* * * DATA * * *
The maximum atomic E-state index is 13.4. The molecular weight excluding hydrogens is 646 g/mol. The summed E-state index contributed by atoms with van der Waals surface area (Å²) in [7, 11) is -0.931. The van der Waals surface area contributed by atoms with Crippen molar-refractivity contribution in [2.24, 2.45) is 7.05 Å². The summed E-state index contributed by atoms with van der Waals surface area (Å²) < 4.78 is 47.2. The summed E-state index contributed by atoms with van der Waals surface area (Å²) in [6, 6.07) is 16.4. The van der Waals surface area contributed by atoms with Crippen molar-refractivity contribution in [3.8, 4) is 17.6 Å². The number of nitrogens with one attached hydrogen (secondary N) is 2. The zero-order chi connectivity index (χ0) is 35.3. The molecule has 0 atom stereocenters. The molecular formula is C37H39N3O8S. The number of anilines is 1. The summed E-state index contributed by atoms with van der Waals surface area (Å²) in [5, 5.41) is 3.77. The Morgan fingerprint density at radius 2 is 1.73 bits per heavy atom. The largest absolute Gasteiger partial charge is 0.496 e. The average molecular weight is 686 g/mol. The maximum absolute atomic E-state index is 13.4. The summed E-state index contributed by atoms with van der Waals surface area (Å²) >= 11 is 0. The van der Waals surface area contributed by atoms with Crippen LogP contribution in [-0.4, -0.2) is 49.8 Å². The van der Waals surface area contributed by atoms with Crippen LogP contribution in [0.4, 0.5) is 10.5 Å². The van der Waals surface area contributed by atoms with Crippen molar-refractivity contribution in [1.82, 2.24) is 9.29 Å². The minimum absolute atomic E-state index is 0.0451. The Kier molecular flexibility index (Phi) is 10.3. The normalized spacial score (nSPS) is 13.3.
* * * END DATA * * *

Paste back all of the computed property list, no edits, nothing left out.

The maximum atomic E-state index is 13.4. The molecular weight excluding hydrogens is 646 g/mol. The summed E-state index contributed by atoms with van der Waals surface area (Å²) in [7, 11) is -0.931. The van der Waals surface area contributed by atoms with Crippen molar-refractivity contribution in [2.24, 2.45) is 7.05 Å². The summed E-state index contributed by atoms with van der Waals surface area (Å²) < 4.78 is 47.2. The summed E-state index contributed by atoms with van der Waals surface area (Å²) in [6, 6.07) is 16.4. The van der Waals surface area contributed by atoms with Crippen molar-refractivity contribution in [3.8, 4) is 17.6 Å². The number of nitrogens with one attached hydrogen (secondary N) is 2. The zero-order chi connectivity index (χ0) is 35.3. The molecule has 0 atom stereocenters. The molecular formula is C37H39N3O8S. The number of anilines is 1. The summed E-state index contributed by atoms with van der Waals surface area (Å²) in [5, 5.41) is 3.77. The Morgan fingerprint density at radius 2 is 1.73 bits per heavy atom. The largest absolute Gasteiger partial charge is 0.496 e. The average molecular weight is 686 g/mol. The maximum absolute atomic E-state index is 13.4. The summed E-state index contributed by atoms with van der Waals surface area (Å²) >= 11 is 0. The van der Waals surface area contributed by atoms with Crippen LogP contribution in [-0.4, -0.2) is 49.8 Å². The van der Waals surface area contributed by atoms with Crippen LogP contribution in [0.4, 0.5) is 10.5 Å². The van der Waals surface area contributed by atoms with Crippen molar-refractivity contribution in [1.82, 2.24) is 9.29 Å². The minimum absolute atomic E-state index is 0.0451. The Kier molecular flexibility index (Phi) is 10.3. The normalized spacial score (nSPS) is 13.3.